Meet Josh, who created Arrow Ridge Wood Design with his wife to fuel his passion for woodworking and beauty of nature to create artful home decor designs.
Josh standing next to a saw used to cut wood

We sat down with Josh and his wife, Briana, to learn more about Arrow Ridge Wood Design.


What is your profession?

Josh: So full-time, I’m a music pastor at a church here in town and then we started Arrow Ridge on the side and have been trying to grow that business – it’s always been a passion of mine. It’s been super – I don’t want to say successful because we still have a long way to go – but it’s definitely been one of those things that have really taken off and we love that we get to do it.


Can you share more insight into what you guys do at Arrow Ridge?

Josh: We actually tried starting it a few times and didn’t have a name for it, but I’ve always had a passion for woodworking. Long story short, I have a background in graphic design. I had my iPad and I just started designing these different wood art pieces... some call them mosaic pieces. But I ended up designing wall art that people could put above their beds or on their walls. Ever since we did that, that’s where it’s really taken off.

Briana: Yes, we’ve loved it; it’s been fun. It took off pretty quick, and so it was exciting to see his passion for the outdoors being brought to someone’s home. It’s fun to see. I’m his right-hand man. I do the marketing, I do the sales stuff, I do drop-offs/pick-ups – that’s what I love. I love getting to see people’s faces when they pick up the designs. He does all the design and all the woodworking itself but we’re teammates.


Why would you recommend a career in skilled trades?

Josh: Skills mean different things to different people. When I think of skilled trades, whether it’s woodworking, plumbing or welding – it’s getting your hands dirty in the mists of stuff. I don’t think there’s a lot of that these days. It’s a little more coding and touch screens – which is necessary! But it also could be dangerous because we don’t have new people coming up in skilled trades. A lot of times it gets underestimated as one of those ‘blue-collar jobs’ but really, the sky is the limit when it comes to what you can do in a skilled trade.

The sky is the limit when it comes to what you can do in a skilled trade.


What advice do you have for students or individuals who may be considering pursuing skilled trades?

Josh: Speaking for myself personally, I am always failing – I’m never going to be good enough. I can’t tell you how many times I’ve been creating a piece, and the wood just doesn’t cooperate. You just spent 12 hours building something and have to just throw it away. But it’s in those moments that you learn. It’s frustrating at times, but taking that frustration and saying, “Okay this is how it failed. This is how it didn’t work.” And using that to say, “This is how I can make it better.” It’s kind of like you get kicked down, you get back up kind of thing.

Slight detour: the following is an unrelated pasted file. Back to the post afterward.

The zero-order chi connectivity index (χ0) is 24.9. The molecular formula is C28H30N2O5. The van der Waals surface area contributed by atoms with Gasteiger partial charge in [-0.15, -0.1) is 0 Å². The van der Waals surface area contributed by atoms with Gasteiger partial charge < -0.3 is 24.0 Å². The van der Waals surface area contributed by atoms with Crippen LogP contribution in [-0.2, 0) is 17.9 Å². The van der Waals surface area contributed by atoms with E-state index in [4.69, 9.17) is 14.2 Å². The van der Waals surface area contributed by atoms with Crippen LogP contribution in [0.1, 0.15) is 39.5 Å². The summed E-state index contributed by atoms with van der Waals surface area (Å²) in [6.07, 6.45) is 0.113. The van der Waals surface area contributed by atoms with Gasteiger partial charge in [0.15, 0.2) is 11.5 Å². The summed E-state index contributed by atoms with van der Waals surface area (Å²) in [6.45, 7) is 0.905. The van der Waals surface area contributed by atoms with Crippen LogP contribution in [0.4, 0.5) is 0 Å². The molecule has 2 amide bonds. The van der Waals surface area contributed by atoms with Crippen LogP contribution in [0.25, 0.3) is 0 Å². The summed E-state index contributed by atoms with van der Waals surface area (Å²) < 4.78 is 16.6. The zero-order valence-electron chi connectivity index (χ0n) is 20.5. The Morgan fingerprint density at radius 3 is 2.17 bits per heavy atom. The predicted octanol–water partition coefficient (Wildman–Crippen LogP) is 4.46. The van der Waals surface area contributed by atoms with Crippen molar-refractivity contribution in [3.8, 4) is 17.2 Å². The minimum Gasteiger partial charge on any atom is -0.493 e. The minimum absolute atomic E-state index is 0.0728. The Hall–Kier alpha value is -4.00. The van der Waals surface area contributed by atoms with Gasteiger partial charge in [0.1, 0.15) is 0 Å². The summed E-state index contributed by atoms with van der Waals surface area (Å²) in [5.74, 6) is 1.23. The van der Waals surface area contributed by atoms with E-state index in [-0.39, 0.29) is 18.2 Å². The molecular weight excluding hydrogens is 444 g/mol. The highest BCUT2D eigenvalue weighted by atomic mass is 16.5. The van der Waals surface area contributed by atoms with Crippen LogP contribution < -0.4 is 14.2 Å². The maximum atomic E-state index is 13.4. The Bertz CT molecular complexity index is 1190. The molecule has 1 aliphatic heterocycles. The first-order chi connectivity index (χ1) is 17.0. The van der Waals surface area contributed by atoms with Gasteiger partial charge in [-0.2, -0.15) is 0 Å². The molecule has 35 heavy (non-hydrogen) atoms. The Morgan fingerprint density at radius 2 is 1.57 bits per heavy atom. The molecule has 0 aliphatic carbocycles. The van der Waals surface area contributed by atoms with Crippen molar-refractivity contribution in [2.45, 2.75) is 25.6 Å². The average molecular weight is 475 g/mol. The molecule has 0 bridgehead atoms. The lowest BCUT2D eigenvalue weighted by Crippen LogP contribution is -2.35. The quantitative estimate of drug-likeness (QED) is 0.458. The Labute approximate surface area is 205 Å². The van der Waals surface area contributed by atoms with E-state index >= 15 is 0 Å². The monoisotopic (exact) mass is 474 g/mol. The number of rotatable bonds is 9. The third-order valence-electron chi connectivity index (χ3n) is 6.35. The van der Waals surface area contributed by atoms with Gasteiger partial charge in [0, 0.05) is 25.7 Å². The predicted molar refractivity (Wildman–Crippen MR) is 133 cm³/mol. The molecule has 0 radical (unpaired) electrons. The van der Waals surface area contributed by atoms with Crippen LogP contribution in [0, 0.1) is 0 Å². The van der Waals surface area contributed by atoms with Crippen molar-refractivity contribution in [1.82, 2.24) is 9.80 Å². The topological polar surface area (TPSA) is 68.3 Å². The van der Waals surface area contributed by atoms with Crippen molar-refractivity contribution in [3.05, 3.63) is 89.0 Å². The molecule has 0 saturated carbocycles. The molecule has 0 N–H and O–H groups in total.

Also, if you have an idea, go do it! I think that’s the biggest thing. I had an idea for a long time and never really felt like I had the time. If you have a full-time job, do it on the side. But just start doing it. Don’t be afraid of it.


What’s your biggest career accomplishment to date?

Josh: We started Arrow Ridge a year ago. I had tried a couple different ideas and it wasn’t going the way we wanted it to. Then finally, one day I was sitting down, and I said, “I’m just going to create art pieces. I have a background in graphic design. I know how to use photoshop. I’m just going to create something crazy on the computer and then try to build it.” Once I did that, they were selling! More than I could handle at the time. That was probably the biggest accomplishment – we failed so many times but it paid off for this one moment.

We failed so many times but it paid off for this one moment.


What’s one misperception that people have about your job?

Josh: People think that I’m doing it all. The reality is, Briana’s the one who’s doing all the sales behind the scenes, getting the orders and doing all the marketing of our business. And then our two kiddos, they’re out there every day as well. I’ll give them a broom to sweep the sawdust. It’s a family effort! But it’s also a community effort – we have some close friends that really pushed us, “Hey you need to start selling these.” If it wasn’t for those friends supporting us, I don’t know where we’d be.


Why are you #MakerProud?

Josh: At the end of the day, I’m thankful I have the opportunity to use my hands to do these things. I love being able to bring the outdoors, inside. Creating something unique for somebody I think is really cool. It makes me proud when people pick it up and are all smiles. And it sounds really silly, but I am really proud to use CRAFTSMAN. I do think of how my Grandpa used these tools and now I use them and will pass it down to my little boy. It definitely makes you proud though, when you can build something, give it to somebody, and along the way you’re teaching other people how to do it as well.


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